An example of where the research on political governance, governance and administrative studies is currently taking place is within the FUTURE WATER research school. FUTURE WATER is an interdisciplinary consortium project of several higher education institutions in NRW that is tasked explicitly with investigating water, its use and management as one of the major challenges to society of our time. With funding from the former NRW Ministry for Innovation, Science and Research (MIWF), the IfP is contributing political science expertise to the overall project in research on policy-making in water resource management (Prof. Nicolai Dose).

In a project funded by the Federal Ministry for Families, Seniors, Women and Youth (BMFSFJ) on “Left-wing militancy and antisemitism among heterogeneous youth groups: analysis – access – action”, Prof. Susanne Pickel and Peter Krumpholz are exploring ways of gaining access to the heterogeneous left and extreme-left groups in which predominantly adolescents and young adults organise. The study explores whether there is any overlap or common ground with the extreme right in the targets of their hostility and any shared perceptions of injustice that some believe should be eradicated through violence.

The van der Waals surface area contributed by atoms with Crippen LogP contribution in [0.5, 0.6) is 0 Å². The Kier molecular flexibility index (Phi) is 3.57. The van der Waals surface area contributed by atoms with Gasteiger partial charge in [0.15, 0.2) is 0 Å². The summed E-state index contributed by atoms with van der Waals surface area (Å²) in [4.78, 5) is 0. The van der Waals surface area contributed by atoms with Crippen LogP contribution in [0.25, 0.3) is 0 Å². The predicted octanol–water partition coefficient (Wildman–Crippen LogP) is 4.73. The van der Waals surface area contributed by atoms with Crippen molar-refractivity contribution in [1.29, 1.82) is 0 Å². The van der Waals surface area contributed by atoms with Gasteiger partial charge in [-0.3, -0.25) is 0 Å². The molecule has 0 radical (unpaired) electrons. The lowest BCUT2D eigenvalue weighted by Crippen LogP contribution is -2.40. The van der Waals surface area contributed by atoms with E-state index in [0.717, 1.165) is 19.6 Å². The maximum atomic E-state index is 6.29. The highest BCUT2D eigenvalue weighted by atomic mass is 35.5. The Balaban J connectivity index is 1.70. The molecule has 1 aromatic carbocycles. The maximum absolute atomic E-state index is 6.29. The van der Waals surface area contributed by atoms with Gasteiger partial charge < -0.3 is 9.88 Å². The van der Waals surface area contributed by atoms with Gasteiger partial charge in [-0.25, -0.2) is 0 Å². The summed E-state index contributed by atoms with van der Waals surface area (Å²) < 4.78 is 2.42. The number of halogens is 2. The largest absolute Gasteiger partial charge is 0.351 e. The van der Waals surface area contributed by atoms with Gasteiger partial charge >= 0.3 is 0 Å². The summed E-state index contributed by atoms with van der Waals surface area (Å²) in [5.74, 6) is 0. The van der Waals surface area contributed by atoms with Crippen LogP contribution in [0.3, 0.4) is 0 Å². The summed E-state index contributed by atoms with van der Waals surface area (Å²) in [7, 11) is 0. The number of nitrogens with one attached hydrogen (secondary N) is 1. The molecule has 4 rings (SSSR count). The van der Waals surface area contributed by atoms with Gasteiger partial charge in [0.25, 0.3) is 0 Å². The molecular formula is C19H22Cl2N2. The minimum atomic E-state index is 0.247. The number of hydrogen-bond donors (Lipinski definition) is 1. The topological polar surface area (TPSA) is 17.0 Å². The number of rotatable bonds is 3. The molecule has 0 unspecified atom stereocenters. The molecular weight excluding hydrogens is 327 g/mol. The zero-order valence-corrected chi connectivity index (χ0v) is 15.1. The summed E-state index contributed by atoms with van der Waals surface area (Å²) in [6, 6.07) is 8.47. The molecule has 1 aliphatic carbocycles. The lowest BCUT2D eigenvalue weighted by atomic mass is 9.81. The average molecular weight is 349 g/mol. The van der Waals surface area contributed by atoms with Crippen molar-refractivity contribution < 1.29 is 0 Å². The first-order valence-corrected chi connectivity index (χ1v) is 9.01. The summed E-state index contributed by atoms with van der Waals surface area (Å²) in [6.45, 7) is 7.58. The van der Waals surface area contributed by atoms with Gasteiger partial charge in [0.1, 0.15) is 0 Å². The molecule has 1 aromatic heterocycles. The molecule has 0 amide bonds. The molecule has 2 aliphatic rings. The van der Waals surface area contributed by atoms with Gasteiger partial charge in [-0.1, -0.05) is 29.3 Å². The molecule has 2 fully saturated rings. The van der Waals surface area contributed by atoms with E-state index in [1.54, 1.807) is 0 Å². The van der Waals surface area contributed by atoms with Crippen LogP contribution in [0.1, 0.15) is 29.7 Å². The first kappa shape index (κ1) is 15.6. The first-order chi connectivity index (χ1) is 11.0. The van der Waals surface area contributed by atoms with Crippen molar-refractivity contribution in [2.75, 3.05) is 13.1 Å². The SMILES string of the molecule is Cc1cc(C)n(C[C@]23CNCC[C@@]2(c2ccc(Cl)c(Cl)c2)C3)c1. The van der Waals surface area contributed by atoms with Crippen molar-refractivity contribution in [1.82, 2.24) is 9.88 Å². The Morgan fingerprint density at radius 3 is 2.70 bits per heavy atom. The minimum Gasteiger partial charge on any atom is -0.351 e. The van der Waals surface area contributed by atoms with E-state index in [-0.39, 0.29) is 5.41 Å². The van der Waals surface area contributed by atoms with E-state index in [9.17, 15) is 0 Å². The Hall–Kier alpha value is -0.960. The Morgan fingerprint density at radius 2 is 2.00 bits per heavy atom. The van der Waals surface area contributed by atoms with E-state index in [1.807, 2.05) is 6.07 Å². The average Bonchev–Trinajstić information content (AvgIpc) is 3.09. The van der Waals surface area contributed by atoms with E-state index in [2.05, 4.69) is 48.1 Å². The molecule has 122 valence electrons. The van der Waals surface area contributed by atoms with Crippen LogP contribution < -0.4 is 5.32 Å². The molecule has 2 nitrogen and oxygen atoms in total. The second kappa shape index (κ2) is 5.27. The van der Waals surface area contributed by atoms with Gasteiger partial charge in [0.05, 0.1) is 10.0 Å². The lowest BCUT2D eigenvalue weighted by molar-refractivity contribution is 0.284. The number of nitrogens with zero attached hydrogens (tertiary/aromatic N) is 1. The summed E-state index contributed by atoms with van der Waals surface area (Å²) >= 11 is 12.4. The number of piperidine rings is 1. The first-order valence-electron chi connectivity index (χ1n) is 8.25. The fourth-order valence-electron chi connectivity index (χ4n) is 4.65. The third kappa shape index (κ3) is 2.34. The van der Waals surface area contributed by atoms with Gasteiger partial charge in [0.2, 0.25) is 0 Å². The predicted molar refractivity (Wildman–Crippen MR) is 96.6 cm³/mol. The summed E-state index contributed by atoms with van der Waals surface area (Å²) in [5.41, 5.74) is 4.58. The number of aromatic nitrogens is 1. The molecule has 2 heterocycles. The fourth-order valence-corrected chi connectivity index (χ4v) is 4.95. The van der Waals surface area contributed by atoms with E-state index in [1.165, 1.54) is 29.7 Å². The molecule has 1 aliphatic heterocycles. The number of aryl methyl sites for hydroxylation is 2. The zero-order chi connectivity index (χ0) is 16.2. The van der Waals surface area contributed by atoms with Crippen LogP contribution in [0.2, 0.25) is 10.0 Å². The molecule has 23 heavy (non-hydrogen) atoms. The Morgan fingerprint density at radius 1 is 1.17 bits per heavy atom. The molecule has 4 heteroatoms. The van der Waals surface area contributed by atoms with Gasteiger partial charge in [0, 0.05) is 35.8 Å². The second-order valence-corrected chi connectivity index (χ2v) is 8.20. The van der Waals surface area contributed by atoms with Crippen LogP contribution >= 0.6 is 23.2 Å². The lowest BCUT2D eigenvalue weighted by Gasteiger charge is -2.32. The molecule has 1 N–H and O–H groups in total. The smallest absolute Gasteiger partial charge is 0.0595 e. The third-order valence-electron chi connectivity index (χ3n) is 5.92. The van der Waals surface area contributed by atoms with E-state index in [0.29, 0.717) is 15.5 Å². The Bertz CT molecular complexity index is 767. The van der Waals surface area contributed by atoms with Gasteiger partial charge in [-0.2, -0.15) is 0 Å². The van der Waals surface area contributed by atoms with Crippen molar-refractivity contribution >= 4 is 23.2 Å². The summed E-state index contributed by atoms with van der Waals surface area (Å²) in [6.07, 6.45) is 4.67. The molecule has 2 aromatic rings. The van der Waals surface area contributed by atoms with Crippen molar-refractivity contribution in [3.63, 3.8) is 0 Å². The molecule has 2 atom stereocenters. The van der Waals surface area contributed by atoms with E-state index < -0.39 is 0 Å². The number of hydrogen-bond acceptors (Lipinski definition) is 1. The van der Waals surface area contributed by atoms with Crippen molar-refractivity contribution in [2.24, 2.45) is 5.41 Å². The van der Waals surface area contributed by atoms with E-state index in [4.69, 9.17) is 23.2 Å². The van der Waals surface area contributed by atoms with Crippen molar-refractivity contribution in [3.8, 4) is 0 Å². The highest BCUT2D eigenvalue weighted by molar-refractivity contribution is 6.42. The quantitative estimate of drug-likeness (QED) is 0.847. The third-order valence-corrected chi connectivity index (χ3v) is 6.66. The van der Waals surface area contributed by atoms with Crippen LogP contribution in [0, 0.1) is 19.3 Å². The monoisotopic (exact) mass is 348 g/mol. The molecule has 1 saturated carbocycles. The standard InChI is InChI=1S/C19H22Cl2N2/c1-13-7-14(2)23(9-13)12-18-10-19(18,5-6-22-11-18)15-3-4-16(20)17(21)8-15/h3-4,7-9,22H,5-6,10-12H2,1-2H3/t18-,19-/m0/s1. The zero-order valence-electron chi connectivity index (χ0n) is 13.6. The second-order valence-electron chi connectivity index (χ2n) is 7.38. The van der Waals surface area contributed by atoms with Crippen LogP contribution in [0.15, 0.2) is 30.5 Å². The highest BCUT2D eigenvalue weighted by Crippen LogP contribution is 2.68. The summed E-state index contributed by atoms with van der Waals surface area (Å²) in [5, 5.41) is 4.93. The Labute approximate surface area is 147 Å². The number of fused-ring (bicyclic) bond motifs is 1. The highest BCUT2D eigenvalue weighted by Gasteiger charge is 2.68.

In area studies and comparative politics, Prof. Thomas Heberer is working on a project funded jointly by the DFG and its French counterpart ANR called “(New) Political Representative Claims: A Global View (France, Germany, Brazil, China, India)”, which analyses and typologises new forms of political representation in five selected countries from a comparative global perspective. Research in the Duisburg subproject uses a case study of China to study the political representation of new social groups and new forms of political representation that are made possible by digital technologies and formats.

An example of didactic research at the IfP is Prof. Sabine Manzel’s work on the Federal Ministry of Education and Research (BMBF)-funded project “Professionalisation for diversity”. The project explores the relationship between subject and writing skills in German and Turkish as a heritage language with respect to developing and promoting bilateral, subject-oriented general competency. The basis of the study is an interdisciplinary analysis of school students’ texts in two science and technology subjects (Physics and Technology) and two social science subjects (History and Politics). It is conducted in interdisciplinary cooperation between the didactics of the relevant subjects and with the Institute of German as a Second and Foreign Language and the Institute of Turkish Studies at the UDE.